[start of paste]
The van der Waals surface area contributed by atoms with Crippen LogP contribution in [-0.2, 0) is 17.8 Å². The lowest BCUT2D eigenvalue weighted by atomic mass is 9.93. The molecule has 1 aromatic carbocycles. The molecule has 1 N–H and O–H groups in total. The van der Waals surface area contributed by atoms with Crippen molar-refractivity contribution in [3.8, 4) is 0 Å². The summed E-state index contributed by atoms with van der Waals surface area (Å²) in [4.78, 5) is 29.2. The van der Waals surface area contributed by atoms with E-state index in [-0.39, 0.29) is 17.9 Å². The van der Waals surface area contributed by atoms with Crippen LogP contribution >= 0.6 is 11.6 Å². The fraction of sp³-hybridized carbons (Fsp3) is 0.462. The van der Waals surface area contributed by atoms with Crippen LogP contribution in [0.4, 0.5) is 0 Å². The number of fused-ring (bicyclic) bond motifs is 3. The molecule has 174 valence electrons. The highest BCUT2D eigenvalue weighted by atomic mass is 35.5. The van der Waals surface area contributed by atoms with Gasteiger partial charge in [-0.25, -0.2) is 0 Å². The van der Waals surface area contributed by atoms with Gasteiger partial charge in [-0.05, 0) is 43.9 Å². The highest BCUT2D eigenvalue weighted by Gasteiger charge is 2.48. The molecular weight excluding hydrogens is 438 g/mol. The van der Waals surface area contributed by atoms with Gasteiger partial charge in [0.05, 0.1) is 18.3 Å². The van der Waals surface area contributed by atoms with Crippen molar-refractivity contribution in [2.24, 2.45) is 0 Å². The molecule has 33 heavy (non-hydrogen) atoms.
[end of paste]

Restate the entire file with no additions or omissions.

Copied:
The van der Waals surface area contributed by atoms with Crippen LogP contribution in [-0.2, 0) is 17.8 Å². The lowest BCUT2D eigenvalue weighted by atomic mass is 9.93. The molecule has 1 aromatic carbocycles. The molecule has 1 N–H and O–H groups in total. The van der Waals surface area contributed by atoms with Crippen molar-refractivity contribution in [3.8, 4) is 0 Å². The summed E-state index contributed by atoms with van der Waals surface area (Å²) in [4.78, 5) is 29.2. The van der Waals surface area contributed by atoms with E-state index in [-0.39, 0.29) is 17.9 Å². The van der Waals surface area contributed by atoms with Crippen LogP contribution >= 0.6 is 11.6 Å². The fraction of sp³-hybridized carbons (Fsp3) is 0.462. The van der Waals surface area contributed by atoms with Crippen LogP contribution in [0.4, 0.5) is 0 Å². The number of fused-ring (bicyclic) bond motifs is 3. The molecule has 174 valence electrons. The highest BCUT2D eigenvalue weighted by atomic mass is 35.5. The van der Waals surface area contributed by atoms with Gasteiger partial charge in [-0.25, -0.2) is 0 Å². The van der Waals surface area contributed by atoms with Gasteiger partial charge in [-0.05, 0) is 43.9 Å². The highest BCUT2D eigenvalue weighted by Gasteiger charge is 2.48. The molecular weight excluding hydrogens is 438 g/mol. The van der Waals surface area contributed by atoms with Gasteiger partial charge in [0.05, 0.1) is 18.3 Å². The van der Waals surface area contributed by atoms with Crippen molar-refractivity contribution in [2.24, 2.45) is 0 Å². The molecule has 33 heavy (non-hydrogen) atoms.